Completion Report

Project Summary:

The project had to procure a replacement for the current clickers system.

Initially, the project had systems with proprietary hand-held devices in scope, but the colleges later changed the requirement to be BYOD.


to work with Procurement and do Market Research to determine the best procurement model (EU, Open, Restricted, Framework) to establish a good team from IS Applications, USD, Desktop Services, and technicians and academics from each college to ensure procurement goes well to confirm that there is moneys for buying a product and - if appropriate - paying for the physical handsets (clickers) work with management to determine if a Senior Supplier is needed, if a Project Board is needed As part of Analysis work with Procurement to publish a PQQ (if that is the model) work with stakeholders to determine requirements and publish the ITT and T&C's As part of Acceptance work with Procurement to determine the selected suppliers answering the PQQ (if that is the model) work with stakeholders determine the winning supplier answering the ITT

As part of Delivery work with winning supplier to finalise the legal contract



Enhance the current clicker technology by procuring the most appropriate technology for the University’s needs.

Expand the pedagogies available to lecturers by increasing the question types available to include ones that promote higher level skills.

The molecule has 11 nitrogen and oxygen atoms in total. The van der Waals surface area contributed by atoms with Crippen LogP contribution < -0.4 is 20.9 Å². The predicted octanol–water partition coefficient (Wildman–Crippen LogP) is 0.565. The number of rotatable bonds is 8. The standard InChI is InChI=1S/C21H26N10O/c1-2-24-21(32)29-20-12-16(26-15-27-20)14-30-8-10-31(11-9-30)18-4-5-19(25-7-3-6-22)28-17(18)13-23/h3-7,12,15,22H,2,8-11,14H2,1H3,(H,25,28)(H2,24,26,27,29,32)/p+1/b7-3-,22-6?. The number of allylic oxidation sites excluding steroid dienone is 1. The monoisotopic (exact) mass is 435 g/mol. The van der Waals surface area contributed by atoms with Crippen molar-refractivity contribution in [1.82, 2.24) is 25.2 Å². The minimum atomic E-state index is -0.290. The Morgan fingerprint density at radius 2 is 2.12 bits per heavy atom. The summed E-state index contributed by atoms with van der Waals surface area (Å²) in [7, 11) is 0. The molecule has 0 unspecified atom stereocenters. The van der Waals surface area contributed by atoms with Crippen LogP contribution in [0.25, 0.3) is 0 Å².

Make it easier to expand the service by using supported hardware and licensing of seats to enable the use of students’ personal web enabled devices.

Allow for participation in interactive sessions independent of the actual location of the lecture – e.g. distance learning students watching a streamed lecture or virtual classroom session.

All objectives achieved.


Success Criteria

The current system does not allow tracking of the use of it beyond the numbers of handsets used and, in some cases, the numbers of courses using them. It is hoped that a new system with virtual clicker use would allow for more centralised collection of data and tracking of use.

  • Currently, across all three colleges, there are approximately 3500 clicker handsets in use. It would be expected that use of the new system would increase by at least 50%.
  • Use of clickers in HSS to increase from approximately 500 students to at least 1000 students.
  • Use of clicker system to become imbedded as a core teaching tool in all first year courses across Science and Engineering.
  • Increased use of the technology for more ad-hoc, one-off teaching sessions – currently only three mobile clicker kits are available to staff in Science and Engineering plus one central pool of clicker available for loan to all staff.
  • Reduction in time spent on maintenance of clickers by at least 50% with the uptake of virtual clickers using student devices.


These measurements of success will need to be undertaken after project is closed. However, the chosen system and the feedback we have already received leads us to expect all of the successes above are achievable.